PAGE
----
I was just going to post an excerpt and then link to this article by a queer person of cover Lian Low at Peril Magazine it is too good and says something too important to simply cut out half. It needs to be read in full.
Fear of a Brown Planet: fight the power with laughter
The first time I met Fear of a Brown Planet comic duo Aamer Rahman and Nazeem Hussain, it was not at a post-show groupie hangout; it was at the very edge of the performance stage of an overcrowded Espy where we were all moshed in together to watch one of the legends of hip-hop – Public Enemy.
Fear of a Brown Planet’s moniker is a play on the critically acclaimed third album of Public Enemy called ‘Fear of a Black Planet’ released twenty years ago. Like Public Enemy, Melbourne-based Fear of a Brown Planet use art as a means of resisting prejudice and oppression. In an article first published in The Advertiser, and now published on their blog, Nazeem writes:
“Stand-up comedy is one medium which is, fundamentally, an art of protest. Historically, it has been used as a tool by communities and people with ideas that challenge and provoke the status quo with a spirit of counterculture.”
As a queer of colour, I know how difficult it is to talk about racism with white friends, let alone raise it in public. Watching their shows helps heal a raw nerve and reflect my anger and frustration with an Australia that fails its culturally diverse population. And when I look around to see enraptured audiences’ faces, I revel in not being alone in this shared political consciousness. One of my favourite jokes is when Aamer inverses the stereotypes about alcoholism and throws it back on the shoulders of its progenitors:
“The whole time I’ve grown up in Australia I’ve only heard white people complain about other people’s cultures; Muslims beat their wives, Africans are in violent gangs, Aborigines have a drinking problem… that’s my favourite number one complaint from white people… you saw the Cronulla riots.. I’m sure we can all comfortably agree that no one in this country has a scarier drinking problem than white people. That’s why there’s no alcohol allowed in the room. Not for religious reasons. We just don’t trust white people with alcohol anymore. You saw the Cronulla riots on TV – when white people have a party, one minute it’s a party and the next minute it’s the Nazi party. When you and your friends have a BBQ, and within a half hour of that it manages to mutate into a 5000 strong Hitler youth rally, maybe there’s something wrong with your culture… just putting it out there.”
I stole a half hour from Fear of a Brown Planet’s busy schedule earlier this year just after the final show of their sold-out season at the Melbourne International Comedy Festival in April. “Why do you always do political comedy, Aamer?”, asked one of his friends, “watching you is like watching the news”. Despite the gibes about being “too political”, Aamer believes that it’s “possible to be angry and funny at the same time”. “For us it’s always gone hand in hand. [This has] always been the type of comedy that we really enjoy. We’ve grown up on a lot of comedians like Chris Rock or Richard Pryor or Bill Hicks. Those artists have always used comedy as a political vehicle not as a gimmick or anything like that”.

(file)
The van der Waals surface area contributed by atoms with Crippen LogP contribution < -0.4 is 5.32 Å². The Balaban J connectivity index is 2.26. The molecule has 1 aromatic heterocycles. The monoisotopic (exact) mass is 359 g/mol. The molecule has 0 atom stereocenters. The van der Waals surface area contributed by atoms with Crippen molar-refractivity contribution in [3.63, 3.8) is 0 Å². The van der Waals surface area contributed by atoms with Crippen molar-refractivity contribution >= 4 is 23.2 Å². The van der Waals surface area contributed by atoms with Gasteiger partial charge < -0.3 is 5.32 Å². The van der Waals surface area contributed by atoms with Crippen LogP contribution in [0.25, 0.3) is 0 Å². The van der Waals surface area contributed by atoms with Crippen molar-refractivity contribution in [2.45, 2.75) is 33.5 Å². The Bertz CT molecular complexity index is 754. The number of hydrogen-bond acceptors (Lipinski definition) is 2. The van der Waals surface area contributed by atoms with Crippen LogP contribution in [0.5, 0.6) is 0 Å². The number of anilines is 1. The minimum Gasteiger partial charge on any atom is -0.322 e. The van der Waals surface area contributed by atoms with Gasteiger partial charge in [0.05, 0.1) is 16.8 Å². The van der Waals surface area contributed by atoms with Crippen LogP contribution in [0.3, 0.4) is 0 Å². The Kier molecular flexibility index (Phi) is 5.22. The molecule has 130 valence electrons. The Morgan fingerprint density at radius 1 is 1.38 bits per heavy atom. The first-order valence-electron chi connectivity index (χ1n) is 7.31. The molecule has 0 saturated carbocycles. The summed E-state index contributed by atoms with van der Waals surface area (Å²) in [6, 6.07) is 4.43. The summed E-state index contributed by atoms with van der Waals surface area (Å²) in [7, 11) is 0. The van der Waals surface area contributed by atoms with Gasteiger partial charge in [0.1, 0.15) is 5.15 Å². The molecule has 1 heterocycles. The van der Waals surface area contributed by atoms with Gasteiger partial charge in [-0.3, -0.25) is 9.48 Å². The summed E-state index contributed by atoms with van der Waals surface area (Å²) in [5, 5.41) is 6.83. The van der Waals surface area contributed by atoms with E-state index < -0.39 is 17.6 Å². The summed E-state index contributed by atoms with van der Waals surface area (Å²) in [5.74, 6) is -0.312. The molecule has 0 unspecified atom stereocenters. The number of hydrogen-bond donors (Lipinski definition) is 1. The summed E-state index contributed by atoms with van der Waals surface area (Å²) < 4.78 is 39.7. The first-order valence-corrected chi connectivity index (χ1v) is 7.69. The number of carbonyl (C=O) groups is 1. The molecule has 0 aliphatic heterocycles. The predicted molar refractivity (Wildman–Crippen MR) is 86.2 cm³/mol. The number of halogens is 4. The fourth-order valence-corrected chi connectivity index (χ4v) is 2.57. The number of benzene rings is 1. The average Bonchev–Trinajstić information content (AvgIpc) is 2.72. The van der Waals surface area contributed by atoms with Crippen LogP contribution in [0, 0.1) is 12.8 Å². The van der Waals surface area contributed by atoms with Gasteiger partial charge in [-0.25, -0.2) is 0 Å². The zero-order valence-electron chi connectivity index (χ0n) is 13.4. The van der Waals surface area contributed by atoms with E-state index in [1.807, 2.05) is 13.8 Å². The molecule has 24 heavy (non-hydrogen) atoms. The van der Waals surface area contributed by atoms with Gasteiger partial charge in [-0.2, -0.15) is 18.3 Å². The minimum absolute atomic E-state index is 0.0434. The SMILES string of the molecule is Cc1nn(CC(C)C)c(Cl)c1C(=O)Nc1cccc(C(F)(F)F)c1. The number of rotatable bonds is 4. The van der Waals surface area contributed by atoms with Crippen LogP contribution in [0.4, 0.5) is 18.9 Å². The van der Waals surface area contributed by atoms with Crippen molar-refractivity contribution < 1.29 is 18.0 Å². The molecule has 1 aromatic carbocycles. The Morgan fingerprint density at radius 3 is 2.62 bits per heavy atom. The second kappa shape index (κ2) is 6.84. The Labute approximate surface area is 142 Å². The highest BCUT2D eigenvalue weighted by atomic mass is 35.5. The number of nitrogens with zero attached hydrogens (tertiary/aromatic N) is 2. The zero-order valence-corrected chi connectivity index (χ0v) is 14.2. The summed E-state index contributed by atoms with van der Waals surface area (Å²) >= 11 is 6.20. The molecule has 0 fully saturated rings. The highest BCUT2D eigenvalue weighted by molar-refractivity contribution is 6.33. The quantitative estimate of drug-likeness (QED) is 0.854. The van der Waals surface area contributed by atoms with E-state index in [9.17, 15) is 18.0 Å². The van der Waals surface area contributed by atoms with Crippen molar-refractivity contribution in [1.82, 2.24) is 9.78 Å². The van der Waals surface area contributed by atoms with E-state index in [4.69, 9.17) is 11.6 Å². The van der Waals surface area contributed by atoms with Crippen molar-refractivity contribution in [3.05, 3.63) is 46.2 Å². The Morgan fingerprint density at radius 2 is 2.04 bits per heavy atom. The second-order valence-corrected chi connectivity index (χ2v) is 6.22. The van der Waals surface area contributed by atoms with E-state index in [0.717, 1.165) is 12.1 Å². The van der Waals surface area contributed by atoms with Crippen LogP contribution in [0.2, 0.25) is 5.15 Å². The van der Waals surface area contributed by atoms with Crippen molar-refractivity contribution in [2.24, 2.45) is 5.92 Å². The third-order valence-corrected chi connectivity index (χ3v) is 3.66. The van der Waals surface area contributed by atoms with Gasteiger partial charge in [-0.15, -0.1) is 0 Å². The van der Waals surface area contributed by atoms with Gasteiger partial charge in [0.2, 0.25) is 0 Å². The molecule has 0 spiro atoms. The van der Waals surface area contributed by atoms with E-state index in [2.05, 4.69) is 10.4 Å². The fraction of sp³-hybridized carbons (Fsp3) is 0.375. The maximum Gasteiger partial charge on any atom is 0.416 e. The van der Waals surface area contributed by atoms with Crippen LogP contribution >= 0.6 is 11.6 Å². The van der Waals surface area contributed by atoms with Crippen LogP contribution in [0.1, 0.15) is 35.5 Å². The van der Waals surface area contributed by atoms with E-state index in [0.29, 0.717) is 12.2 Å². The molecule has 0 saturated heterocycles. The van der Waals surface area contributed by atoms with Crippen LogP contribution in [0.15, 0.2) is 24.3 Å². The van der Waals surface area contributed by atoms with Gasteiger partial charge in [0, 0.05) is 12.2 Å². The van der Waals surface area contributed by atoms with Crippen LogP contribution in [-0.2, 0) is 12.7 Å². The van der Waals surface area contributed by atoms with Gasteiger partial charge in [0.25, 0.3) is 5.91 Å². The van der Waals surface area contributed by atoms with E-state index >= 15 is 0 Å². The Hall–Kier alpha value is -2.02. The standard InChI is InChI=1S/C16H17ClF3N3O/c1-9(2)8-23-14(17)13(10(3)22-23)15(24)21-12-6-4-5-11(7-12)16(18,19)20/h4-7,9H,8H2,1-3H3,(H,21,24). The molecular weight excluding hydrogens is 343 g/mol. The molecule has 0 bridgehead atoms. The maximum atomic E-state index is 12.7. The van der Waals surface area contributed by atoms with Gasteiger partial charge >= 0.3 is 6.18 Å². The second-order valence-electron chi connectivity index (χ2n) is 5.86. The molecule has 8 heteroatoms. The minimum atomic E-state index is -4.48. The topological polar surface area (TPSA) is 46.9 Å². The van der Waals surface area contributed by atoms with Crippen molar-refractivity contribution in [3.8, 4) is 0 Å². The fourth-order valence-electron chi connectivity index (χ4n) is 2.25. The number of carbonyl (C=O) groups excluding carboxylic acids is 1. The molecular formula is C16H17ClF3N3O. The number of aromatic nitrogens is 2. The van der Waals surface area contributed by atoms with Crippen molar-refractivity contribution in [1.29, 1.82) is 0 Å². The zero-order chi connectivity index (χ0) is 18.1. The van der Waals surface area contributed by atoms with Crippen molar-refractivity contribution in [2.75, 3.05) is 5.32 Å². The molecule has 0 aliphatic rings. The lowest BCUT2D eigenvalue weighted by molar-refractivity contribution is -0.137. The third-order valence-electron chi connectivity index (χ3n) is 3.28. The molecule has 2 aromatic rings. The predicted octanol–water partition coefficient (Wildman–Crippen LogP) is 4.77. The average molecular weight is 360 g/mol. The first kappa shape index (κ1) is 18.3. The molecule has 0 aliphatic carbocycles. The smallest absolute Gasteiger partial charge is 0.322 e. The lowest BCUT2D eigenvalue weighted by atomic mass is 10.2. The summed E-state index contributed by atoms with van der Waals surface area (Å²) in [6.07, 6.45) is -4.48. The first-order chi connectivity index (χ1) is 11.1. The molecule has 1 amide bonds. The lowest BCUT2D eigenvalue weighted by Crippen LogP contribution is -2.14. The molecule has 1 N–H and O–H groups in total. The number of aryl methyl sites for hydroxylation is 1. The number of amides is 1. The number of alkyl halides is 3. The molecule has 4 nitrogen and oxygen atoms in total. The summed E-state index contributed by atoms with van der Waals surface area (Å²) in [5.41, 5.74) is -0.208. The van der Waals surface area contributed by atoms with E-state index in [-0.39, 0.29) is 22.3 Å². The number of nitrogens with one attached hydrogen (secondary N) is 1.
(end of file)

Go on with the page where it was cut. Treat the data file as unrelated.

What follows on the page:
Aamer and Nazeem are in a rare breed of comedians who are fiercely proactive when it comes to social justice and community. They are often at rallies and support community gigs that are engaged with social justice. “We have an idea of what the world should be like or what society should be like. You know like racism shouldn’t exist, or racist violence shouldn’t exist,” states Aamer matter-of-factly. “A lot of what we talk about is just a lot of what other communities are talking about. These are issues that aren’t joked about, but I guess to see from our perspective it’s really about phrasing it and unpacking it in a way that is easy to understand,” Nazeem explains.
Both university law graduates, Aamer and Nazeem didn’t aspire to be comedians but somehow found themselves in comedy. According to Nazeem, they met whilst working on a youth project together. In fact, it was working with young people which got their comedy juices flowing. “To engage young people you have to be always interesting and funny, otherwise they switch off,” reflects Nazeem. A significant turning point in their initiation to stand-up was meeting a trio of US based Muslim comics called Allah Made Me Funny, one of the first Muslim stand-up troupe to tour about being Muslim in a non-Muslim society. Nazeem’s response was akin to love at first sight. “I actually memorised all the lines. I memorised word for word the entire show before they came here. I was that obsessed with them,” he gushes. Allah Made Me Funny took the duo under their wings and from there they decided to enter Triple J’s Raw Comedy competition, where both reached the Victorian finals. Aamer trumped the finals and scored the runner-up position Australia-wide. Now with mass critical acclaim, sold-out seasons and awards under their belts (including Melbourne International Comedy Festival Best Newcomer Award 2008), the duo shared the spotlight with Allah Made Me Funny in October 2010.